Billy Budd, Sailor, a novel by Herman Melville, at first sight, seems like it is nothing else but the story of a sailor who is executed after being wrongly accused of mutiny. But when one examines the story deeply one finds that the story has a different meaning and that Billy Budd resembles Christ in many ways. Billy Budd as a Christ figure According to the author’s description, Billy Budd, the main protagonist, like Christ was handsome, pure and as innocent as a child in a world full of evil men. He had the same physical features of Christ. Like Christ, he had blue eyes and a symmetrical figure.
The resemblance is evident in the first chapter when Captain Graveling, after the crew stopped fighting as soon as Billy joined them, says that Billy neither preached nor said anything to the crew. There was a kind of virtuousness in him that reached out to people. (Melville, 1924) The author here alludes to Christ who was also virtuous and healed all those who came into contact with him. The symbolism is more evident in the end chapters, especially in the scenes of the death of Billy Budd. For instance, Captain Vere cries, “Struck dead by an angel of God!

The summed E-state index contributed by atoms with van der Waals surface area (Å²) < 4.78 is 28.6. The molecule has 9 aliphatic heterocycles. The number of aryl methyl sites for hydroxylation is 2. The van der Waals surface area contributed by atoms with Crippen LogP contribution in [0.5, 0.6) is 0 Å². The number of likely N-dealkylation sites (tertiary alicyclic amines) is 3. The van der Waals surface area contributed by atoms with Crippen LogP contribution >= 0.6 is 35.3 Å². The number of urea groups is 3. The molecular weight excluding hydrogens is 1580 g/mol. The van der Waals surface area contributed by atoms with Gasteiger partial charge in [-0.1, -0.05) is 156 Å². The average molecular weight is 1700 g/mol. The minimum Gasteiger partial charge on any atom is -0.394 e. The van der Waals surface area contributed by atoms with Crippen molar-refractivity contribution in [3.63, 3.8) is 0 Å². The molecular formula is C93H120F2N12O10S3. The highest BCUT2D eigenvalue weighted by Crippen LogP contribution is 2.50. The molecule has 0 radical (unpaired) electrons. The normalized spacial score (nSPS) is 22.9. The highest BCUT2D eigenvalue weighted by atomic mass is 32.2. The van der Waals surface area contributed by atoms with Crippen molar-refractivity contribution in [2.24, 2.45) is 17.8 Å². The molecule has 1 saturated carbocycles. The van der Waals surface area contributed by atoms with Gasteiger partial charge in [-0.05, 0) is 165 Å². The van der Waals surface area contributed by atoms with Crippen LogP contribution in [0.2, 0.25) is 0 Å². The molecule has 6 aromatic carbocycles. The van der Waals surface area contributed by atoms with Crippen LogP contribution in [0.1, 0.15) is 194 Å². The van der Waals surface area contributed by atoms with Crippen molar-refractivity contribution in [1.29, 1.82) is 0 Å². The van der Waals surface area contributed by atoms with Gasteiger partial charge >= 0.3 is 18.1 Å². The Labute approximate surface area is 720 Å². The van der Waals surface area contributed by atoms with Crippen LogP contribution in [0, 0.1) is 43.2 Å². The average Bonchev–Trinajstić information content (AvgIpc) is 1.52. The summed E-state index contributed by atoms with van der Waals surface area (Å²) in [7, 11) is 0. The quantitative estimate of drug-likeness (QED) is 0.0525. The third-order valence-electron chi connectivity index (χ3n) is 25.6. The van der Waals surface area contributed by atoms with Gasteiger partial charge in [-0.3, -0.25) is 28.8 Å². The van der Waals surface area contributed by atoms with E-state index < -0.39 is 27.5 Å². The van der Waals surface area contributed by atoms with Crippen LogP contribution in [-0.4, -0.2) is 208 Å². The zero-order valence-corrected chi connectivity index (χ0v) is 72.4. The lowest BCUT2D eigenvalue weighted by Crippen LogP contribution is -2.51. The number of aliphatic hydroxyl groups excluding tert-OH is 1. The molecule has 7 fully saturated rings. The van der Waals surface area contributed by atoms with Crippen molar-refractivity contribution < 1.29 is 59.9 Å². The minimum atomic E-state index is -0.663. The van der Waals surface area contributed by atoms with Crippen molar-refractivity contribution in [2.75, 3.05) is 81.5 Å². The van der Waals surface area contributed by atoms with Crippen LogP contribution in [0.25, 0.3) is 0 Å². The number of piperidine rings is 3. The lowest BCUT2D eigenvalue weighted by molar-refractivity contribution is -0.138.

” (Melville, 1924) after Billy strikes Claggart, and then says, “Yet the angel must hang”, (Melville, 1924) when he realizes that Billy has to die. Billy, before he dies, says, “God bless Captain Vere”. (Melville, 1924) All this reminds us of Christ. Christ like Billy in the novel forgave all those who were responsible for his death. The resemblance is all the more evident in the last chapter when Billy is executed. Here the author describes how Billy’s shipmates worship the gallows from which Billy was hung. Christ’s followers too worshipped the Cross.
The setting and all the events that take place have a striking resemblance to the events that took place when Christ was executed. In conclusion it can be said that Billy Budd in the novel is not an ordinary sailor but a Christ-like figure, a symbol of Christ with characteristics of Christ. Just as Christ was a victim of an antagonistic society and had to sacrifice his life, Billy Budd too was an innocent victim of society and had to sacrifice his life. References Melville, Herman (1924), Billy Budd, Sailor, The University of Chicago Press, 1962.